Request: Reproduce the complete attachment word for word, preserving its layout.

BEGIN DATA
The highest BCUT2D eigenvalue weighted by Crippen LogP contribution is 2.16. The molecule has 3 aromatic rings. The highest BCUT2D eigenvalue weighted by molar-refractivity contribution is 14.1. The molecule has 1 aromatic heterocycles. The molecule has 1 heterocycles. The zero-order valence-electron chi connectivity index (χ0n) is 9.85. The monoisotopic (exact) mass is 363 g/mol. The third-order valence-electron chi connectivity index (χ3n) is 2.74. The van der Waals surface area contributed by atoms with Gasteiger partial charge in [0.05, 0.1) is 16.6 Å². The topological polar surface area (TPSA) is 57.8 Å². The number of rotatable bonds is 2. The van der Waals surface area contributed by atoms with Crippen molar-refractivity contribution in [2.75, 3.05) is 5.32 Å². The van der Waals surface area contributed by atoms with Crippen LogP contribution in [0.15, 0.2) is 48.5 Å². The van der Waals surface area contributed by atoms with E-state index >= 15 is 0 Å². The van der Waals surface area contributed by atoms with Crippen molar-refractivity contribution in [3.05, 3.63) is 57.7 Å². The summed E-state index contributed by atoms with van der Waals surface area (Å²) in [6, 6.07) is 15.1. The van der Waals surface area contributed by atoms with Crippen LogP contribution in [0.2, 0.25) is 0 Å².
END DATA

The highest BCUT2D eigenvalue weighted by Crippen LogP contribution is 2.16. The molecule has 3 aromatic rings. The highest BCUT2D eigenvalue weighted by molar-refractivity contribution is 14.1. The molecule has 1 aromatic heterocycles. The molecule has 1 heterocycles. The zero-order valence-electron chi connectivity index (χ0n) is 9.85. The monoisotopic (exact) mass is 363 g/mol. The third-order valence-electron chi connectivity index (χ3n) is 2.74. The van der Waals surface area contributed by atoms with Gasteiger partial charge in [0.05, 0.1) is 16.6 Å². The topological polar surface area (TPSA) is 57.8 Å². The number of rotatable bonds is 2. The van der Waals surface area contributed by atoms with Crippen molar-refractivity contribution in [2.75, 3.05) is 5.32 Å². The van der Waals surface area contributed by atoms with Crippen LogP contribution in [0.15, 0.2) is 48.5 Å². The van der Waals surface area contributed by atoms with E-state index >= 15 is 0 Å². The van der Waals surface area contributed by atoms with Crippen molar-refractivity contribution in [3.05, 3.63) is 57.7 Å². The summed E-state index contributed by atoms with van der Waals surface area (Å²) in [6, 6.07) is 15.1. The van der Waals surface area contributed by atoms with Crippen LogP contribution in [0.2, 0.25) is 0 Å².